By Aminah Sheikh
Let’s get down to brass tacks. Why do you write?
This is the kind of question, like “what do you write about”, that plunges me into a regular quandary because it’s as if I were being asked to summarize my life in one paragraph. I actually don’t know how I came to writing because I started as a child, almost as soon as I began to read and write, and it grew up with me. But I realized its importance when I was around 12 years old and started writing my first “novels”. I obtained my first literary prize at 15, published my first collection of short stories when I was 19 and never really looked back. I would say that I began to write because it was a way to break the silence – both mine and that of Mauritian society around me, which is one where things are left unsaid, where there is a kind of culture of stifling real feelings, and where, as in many other parts of the world, a large number of people are condemned to be unheard and at times invisible. My first novel, after my collections of short stories, was a first person narrative about a prostitute of Port-Louis, the capital of Mauritius. Written in the eighties, it broke a taboo in many ways, including the sexual violence being described and the sensuality of the writing. I’ve sometimes been described as a writer who writes for the voiceless. But this is a little too grand and emphatic for me. We are all voiceless in certain ways, and writing delves deep into our psyches, into fears and obsessions that fear to reveal themselves because they make us vulnerable.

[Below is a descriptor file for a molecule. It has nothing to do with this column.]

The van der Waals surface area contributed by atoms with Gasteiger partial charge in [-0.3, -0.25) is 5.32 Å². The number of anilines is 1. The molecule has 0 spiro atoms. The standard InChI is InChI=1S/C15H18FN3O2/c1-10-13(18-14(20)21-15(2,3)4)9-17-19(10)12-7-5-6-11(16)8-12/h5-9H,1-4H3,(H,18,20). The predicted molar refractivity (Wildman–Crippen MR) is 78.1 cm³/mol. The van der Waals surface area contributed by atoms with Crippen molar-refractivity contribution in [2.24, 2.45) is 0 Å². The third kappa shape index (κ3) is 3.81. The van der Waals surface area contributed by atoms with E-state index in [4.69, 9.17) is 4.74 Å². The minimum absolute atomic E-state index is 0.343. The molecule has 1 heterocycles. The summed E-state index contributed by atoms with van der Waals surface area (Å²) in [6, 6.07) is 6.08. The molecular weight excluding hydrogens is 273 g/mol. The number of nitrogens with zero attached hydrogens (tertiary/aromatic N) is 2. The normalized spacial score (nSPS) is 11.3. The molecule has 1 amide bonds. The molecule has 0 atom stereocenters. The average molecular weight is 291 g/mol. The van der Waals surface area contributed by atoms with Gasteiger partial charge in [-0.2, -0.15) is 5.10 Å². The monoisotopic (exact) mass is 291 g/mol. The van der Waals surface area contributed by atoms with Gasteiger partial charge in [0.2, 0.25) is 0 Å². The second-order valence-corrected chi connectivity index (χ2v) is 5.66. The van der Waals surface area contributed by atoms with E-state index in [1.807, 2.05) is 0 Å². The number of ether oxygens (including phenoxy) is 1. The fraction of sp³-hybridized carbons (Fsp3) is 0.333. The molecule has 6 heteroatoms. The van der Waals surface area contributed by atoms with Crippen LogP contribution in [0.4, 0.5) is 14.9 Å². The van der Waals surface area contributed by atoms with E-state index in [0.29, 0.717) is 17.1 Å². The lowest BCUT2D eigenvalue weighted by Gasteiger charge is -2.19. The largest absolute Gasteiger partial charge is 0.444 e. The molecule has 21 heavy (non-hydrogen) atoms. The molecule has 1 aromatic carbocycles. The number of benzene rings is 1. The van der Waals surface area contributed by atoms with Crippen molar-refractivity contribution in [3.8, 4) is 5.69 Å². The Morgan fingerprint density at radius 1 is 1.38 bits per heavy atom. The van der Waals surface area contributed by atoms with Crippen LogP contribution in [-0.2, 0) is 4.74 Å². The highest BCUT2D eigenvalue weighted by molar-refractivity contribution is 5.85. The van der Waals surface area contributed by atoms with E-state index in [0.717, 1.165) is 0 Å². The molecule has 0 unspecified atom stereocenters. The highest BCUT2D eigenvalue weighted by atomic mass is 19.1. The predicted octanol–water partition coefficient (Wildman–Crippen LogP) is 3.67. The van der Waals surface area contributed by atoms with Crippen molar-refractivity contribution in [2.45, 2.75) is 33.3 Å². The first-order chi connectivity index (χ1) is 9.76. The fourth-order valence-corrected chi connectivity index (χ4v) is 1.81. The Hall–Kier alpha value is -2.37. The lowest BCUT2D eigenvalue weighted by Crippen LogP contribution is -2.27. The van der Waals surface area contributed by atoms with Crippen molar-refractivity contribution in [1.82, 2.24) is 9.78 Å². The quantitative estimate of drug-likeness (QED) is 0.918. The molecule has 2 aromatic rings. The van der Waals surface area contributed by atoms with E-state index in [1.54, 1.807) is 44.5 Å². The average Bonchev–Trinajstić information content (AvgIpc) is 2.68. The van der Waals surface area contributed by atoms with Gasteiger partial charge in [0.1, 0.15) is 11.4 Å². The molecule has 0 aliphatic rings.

Tell us about your most recent book or writing project. What were you trying to say or achieve with it?